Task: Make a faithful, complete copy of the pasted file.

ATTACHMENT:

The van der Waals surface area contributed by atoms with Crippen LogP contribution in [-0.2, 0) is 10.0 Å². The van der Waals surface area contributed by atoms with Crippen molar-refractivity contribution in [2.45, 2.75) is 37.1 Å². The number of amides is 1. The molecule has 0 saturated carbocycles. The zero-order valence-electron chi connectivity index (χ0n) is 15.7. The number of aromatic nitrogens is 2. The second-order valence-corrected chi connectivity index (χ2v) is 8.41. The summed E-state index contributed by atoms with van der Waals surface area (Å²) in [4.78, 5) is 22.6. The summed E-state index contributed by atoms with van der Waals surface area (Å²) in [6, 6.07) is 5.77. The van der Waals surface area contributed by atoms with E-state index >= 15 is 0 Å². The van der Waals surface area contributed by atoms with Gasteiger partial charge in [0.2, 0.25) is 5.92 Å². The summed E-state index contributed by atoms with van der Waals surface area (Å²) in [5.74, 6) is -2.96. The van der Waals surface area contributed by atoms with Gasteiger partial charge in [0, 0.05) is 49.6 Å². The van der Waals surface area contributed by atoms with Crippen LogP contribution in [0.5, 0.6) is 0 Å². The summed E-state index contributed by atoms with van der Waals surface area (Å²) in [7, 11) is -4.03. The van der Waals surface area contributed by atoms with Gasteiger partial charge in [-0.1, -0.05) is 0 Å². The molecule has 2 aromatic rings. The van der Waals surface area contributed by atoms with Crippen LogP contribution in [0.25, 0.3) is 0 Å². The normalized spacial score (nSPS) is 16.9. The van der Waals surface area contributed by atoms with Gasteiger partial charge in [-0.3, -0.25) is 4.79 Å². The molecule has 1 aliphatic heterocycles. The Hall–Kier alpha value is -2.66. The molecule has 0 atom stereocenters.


The van der Waals surface area contributed by atoms with Crippen LogP contribution in [-0.2, 0) is 10.0 Å². The van der Waals surface area contributed by atoms with Crippen molar-refractivity contribution in [2.45, 2.75) is 37.1 Å². The number of amides is 1. The molecule has 0 saturated carbocycles. The zero-order valence-electron chi connectivity index (χ0n) is 15.7. The number of aromatic nitrogens is 2. The second-order valence-corrected chi connectivity index (χ2v) is 8.41. The summed E-state index contributed by atoms with van der Waals surface area (Å²) in [4.78, 5) is 22.6. The summed E-state index contributed by atoms with van der Waals surface area (Å²) in [6, 6.07) is 5.77. The van der Waals surface area contributed by atoms with E-state index >= 15 is 0 Å². The van der Waals surface area contributed by atoms with Gasteiger partial charge in [0.2, 0.25) is 5.92 Å². The summed E-state index contributed by atoms with van der Waals surface area (Å²) in [5.74, 6) is -2.96. The van der Waals surface area contributed by atoms with Gasteiger partial charge in [0, 0.05) is 49.6 Å². The van der Waals surface area contributed by atoms with Crippen LogP contribution in [0.5, 0.6) is 0 Å². The summed E-state index contributed by atoms with van der Waals surface area (Å²) in [7, 11) is -4.03. The van der Waals surface area contributed by atoms with Gasteiger partial charge in [-0.1, -0.05) is 0 Å². The molecule has 2 aromatic rings. The van der Waals surface area contributed by atoms with Crippen LogP contribution in [0.25, 0.3) is 0 Å². The normalized spacial score (nSPS) is 16.9. The van der Waals surface area contributed by atoms with Gasteiger partial charge in [-0.3, -0.25) is 4.79 Å². The molecule has 1 aliphatic heterocycles. The Hall–Kier alpha value is -2.66. The molecule has 0 atom stereocenters.